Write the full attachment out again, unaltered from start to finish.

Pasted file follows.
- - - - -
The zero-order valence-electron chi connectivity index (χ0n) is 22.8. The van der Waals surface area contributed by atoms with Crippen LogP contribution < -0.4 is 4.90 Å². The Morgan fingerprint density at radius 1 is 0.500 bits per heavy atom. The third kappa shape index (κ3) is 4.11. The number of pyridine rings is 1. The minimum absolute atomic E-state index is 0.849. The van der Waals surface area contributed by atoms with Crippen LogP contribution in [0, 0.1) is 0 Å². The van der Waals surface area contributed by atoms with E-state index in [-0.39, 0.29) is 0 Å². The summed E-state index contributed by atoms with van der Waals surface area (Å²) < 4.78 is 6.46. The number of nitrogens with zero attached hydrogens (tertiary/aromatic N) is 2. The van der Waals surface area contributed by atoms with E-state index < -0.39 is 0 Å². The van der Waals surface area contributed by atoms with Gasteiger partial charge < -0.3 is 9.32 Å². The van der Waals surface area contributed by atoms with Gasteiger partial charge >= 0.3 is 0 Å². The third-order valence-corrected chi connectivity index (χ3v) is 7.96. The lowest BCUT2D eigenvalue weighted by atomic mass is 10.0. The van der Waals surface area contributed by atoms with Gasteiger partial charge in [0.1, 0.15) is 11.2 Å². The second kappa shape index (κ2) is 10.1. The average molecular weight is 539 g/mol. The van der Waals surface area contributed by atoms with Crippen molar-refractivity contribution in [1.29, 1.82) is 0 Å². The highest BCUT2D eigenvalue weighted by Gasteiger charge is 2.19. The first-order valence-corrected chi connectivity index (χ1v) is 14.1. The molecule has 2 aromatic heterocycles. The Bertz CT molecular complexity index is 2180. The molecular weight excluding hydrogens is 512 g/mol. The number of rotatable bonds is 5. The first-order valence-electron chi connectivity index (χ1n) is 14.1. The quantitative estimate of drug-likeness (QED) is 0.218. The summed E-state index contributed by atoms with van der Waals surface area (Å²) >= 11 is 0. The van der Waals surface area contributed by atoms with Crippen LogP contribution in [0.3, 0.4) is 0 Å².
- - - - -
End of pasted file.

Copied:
The zero-order valence-electron chi connectivity index (χ0n) is 22.8. The van der Waals surface area contributed by atoms with Crippen LogP contribution < -0.4 is 4.90 Å². The Morgan fingerprint density at radius 1 is 0.500 bits per heavy atom. The third kappa shape index (κ3) is 4.11. The number of pyridine rings is 1. The minimum absolute atomic E-state index is 0.849. The van der Waals surface area contributed by atoms with Crippen LogP contribution in [0, 0.1) is 0 Å². The van der Waals surface area contributed by atoms with E-state index in [-0.39, 0.29) is 0 Å². The summed E-state index contributed by atoms with van der Waals surface area (Å²) < 4.78 is 6.46. The number of nitrogens with zero attached hydrogens (tertiary/aromatic N) is 2. The van der Waals surface area contributed by atoms with E-state index < -0.39 is 0 Å². The van der Waals surface area contributed by atoms with Gasteiger partial charge < -0.3 is 9.32 Å². The van der Waals surface area contributed by atoms with Gasteiger partial charge >= 0.3 is 0 Å². The third-order valence-corrected chi connectivity index (χ3v) is 7.96. The lowest BCUT2D eigenvalue weighted by atomic mass is 10.0. The van der Waals surface area contributed by atoms with Gasteiger partial charge in [0.1, 0.15) is 11.2 Å². The second kappa shape index (κ2) is 10.1. The average molecular weight is 539 g/mol. The van der Waals surface area contributed by atoms with Crippen molar-refractivity contribution in [1.29, 1.82) is 0 Å². The highest BCUT2D eigenvalue weighted by Gasteiger charge is 2.19. The first-order valence-corrected chi connectivity index (χ1v) is 14.1. The molecule has 2 aromatic heterocycles. The Bertz CT molecular complexity index is 2180. The molecular weight excluding hydrogens is 512 g/mol. The number of rotatable bonds is 5. The first-order valence-electron chi connectivity index (χ1n) is 14.1. The quantitative estimate of drug-likeness (QED) is 0.218. The summed E-state index contributed by atoms with van der Waals surface area (Å²) >= 11 is 0. The van der Waals surface area contributed by atoms with Crippen LogP contribution in [0.3, 0.4) is 0 Å².